The Bible is Still Relevant, Isn’t it?

By Jason Whitehurst


The Bible is relevant for today.

Not just for people who go to church or follow Jesus, but the principles of the Bible transcend time and culture.

The Bible is relevant because it is so much more than just a book about theology.

It definitely does reveal who God is and defines His immutable nature, characteristics and attributes.  But there is more.  So much more.
It is one large collection of 66 books, written by 40 different authors, over a period of 1,500 years.

Among those 66 books are narratives, stories, prophecies, letters, historical accounts, poetry, books on wisdom, apocalyptic truths, and the Gospels.

The Bible is relevant and applicable for today because the answer to every question in life, is found directly or indirectly within those 66 books.

There is a reason that it is the best selling book of all time.

If you have questions about finances, the Bible covers them.

If you have questions about marriage and marital issues, the Bible discusses it.

If you have questions about history, the Bible records it.

If you have questions about decision-making, the Bible gives wisdom.

Directly or indirectly, the answer to every question can be found in the context of this book that transcends culture and time.

The culture and society of today is filled with people seeking answers to many of life’s questions.  People are struggling.  They have unresolved tensions.

People are quick to dismiss the Bible as being culturally relevant and practical because they believe it is just a bunch of religious writings.  When the very answer they are looking for to resolve some tension they have, is found within the pages of the Scriptures.

While part of the Bible applies only to those who are Jesus followers, there is so much that applies across the board to everyone, whether they believe in Jesus or don’t believe in anything.

Just one example.  I was going through the book of James with my awesome, amazing, ridiculously wonderful students at JMBC, and I taught a lesson one [-] morning on being quick to listen, slow to speak, slow to anger.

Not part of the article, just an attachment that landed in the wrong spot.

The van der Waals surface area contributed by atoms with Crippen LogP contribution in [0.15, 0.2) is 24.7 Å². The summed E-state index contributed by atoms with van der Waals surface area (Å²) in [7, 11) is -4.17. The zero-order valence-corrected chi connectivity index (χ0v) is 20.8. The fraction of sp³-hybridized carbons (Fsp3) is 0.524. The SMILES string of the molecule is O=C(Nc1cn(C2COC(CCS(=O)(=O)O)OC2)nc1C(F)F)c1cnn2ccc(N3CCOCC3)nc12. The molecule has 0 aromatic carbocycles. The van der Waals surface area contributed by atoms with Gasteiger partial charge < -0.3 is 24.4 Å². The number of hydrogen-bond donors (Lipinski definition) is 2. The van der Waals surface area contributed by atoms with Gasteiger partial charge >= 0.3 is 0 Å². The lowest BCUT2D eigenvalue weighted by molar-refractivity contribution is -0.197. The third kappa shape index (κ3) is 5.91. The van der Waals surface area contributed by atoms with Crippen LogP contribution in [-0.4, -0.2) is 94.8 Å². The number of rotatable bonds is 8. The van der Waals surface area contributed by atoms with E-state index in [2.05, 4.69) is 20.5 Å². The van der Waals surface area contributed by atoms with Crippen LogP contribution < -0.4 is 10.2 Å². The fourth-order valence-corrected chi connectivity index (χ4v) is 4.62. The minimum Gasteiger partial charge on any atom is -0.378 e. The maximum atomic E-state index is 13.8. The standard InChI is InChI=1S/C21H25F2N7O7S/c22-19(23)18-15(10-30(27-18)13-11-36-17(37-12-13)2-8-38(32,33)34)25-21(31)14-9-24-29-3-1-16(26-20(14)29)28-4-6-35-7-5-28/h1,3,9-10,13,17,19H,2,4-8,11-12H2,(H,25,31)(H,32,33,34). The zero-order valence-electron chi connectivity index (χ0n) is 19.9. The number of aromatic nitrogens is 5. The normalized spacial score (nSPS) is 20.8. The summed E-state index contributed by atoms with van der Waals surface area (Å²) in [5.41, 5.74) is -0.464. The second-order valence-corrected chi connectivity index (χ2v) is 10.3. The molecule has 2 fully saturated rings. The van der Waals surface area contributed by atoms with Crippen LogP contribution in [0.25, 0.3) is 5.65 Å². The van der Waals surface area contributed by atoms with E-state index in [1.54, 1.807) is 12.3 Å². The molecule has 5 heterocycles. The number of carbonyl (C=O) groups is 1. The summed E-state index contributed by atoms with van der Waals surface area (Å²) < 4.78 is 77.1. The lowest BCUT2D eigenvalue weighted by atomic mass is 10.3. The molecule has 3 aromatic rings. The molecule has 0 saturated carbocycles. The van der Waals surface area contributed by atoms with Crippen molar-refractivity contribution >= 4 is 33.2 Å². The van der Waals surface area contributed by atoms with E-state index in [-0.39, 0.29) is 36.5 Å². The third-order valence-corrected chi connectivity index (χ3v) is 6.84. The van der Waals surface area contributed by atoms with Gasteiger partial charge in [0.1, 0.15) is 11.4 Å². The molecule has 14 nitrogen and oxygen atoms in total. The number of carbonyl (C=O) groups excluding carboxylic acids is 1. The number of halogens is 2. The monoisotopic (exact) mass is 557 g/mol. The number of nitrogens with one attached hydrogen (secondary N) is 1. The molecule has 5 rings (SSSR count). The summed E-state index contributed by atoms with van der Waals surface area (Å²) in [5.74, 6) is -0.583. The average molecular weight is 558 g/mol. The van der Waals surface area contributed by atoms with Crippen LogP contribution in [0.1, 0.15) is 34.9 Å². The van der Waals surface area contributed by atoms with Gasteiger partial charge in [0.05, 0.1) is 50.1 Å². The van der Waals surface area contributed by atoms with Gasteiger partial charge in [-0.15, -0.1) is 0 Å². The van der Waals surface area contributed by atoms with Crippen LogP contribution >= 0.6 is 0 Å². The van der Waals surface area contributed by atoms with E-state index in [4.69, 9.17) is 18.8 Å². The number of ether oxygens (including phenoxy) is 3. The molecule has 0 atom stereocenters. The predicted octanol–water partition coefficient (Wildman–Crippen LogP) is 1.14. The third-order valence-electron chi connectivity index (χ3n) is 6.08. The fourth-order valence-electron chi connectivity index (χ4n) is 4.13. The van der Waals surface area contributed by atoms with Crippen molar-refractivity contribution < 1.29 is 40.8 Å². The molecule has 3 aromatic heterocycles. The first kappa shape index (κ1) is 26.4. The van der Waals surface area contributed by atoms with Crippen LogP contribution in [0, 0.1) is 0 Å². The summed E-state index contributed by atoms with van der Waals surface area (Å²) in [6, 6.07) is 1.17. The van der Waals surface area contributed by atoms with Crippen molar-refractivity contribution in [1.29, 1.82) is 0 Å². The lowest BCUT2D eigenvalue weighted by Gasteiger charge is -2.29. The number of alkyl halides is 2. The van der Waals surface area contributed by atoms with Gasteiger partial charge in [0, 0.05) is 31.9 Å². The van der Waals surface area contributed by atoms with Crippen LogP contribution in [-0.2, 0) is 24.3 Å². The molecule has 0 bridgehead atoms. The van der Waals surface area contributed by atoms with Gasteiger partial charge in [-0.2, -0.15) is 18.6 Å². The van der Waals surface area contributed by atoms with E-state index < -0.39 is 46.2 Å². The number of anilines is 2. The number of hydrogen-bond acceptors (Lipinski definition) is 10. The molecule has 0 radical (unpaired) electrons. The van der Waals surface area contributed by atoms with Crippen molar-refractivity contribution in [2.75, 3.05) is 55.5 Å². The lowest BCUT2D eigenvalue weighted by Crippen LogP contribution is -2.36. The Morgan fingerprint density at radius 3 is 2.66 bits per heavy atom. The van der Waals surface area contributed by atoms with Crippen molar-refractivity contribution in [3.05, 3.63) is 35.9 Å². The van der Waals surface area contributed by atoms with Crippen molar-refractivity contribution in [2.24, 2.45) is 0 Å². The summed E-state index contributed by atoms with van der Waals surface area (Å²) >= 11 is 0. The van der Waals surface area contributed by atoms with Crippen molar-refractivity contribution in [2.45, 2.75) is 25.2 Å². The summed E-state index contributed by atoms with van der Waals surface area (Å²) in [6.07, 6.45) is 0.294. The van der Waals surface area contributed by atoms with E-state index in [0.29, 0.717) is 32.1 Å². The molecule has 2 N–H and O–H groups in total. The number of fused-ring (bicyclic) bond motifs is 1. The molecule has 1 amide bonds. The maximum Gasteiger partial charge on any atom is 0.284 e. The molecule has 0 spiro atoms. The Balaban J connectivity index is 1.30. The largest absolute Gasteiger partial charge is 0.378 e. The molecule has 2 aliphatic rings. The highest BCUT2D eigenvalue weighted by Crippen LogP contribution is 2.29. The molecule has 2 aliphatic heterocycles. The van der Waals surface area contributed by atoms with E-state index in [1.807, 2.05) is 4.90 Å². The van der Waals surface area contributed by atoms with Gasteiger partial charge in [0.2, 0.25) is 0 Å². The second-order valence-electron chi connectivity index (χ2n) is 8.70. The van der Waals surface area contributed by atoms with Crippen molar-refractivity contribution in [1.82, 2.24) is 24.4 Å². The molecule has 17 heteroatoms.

Now, that is just great wisdom.  Regardless of who you are, the principles that James records, and I was covering that morning, are gold.

You could take those principles and that knowledge and share it with someone, and not tell them where it came from, and they would proclaim the brilliance of such wisdom.

But if you were to tell that same individual that it came from the Bible, that would most likely totally change their attitude.  What they said was brilliant a minute before is now no good because of the source.

Just for the sake of transparency, I do this all the time in everyday life.  I will engage in a conversation with someone, just a random person sometimes, and just listen to their issues.

When they get done, I will share some advice and lay out a plan of action to help them out with whatever it is they are dealing with.  They get excited.  You see hope rise up in them and their countenance changes.

Then, I will say something along the lines of, “Well I am really glad that is helpful to you.  I am glad I was able to share something from God’s Word that applies to getting through your situation.”

The look on their face at that moment is priceless.  Usually, it is a look of,“you tricked me”.  And sometimes they will even say out loud what their face is communicating.

Because, the deal is, I don’t list my job title and credentials when I meet someone in the grocery store or at a ball game or the movie theater, etc.  So they have no clue who I am or what I do, that I am a minister.

I am equally amazed at how much people are willing to share with someone they don’t know.  It speaks to the severity of what they are feeling and experiencing, that they would confide in a complete stranger who is just willing to listen.

But through all of this, I get the opportunity to show that God’s Word is more than just a book about theology and doctrine.

It is applicable.

It is practical.

It is relevant.

The central message, the one theme of all 66 books spanning 1,500 years and 40 different authors, is the Gospel. It changes lives for eternity.

And that message will always be relevant.


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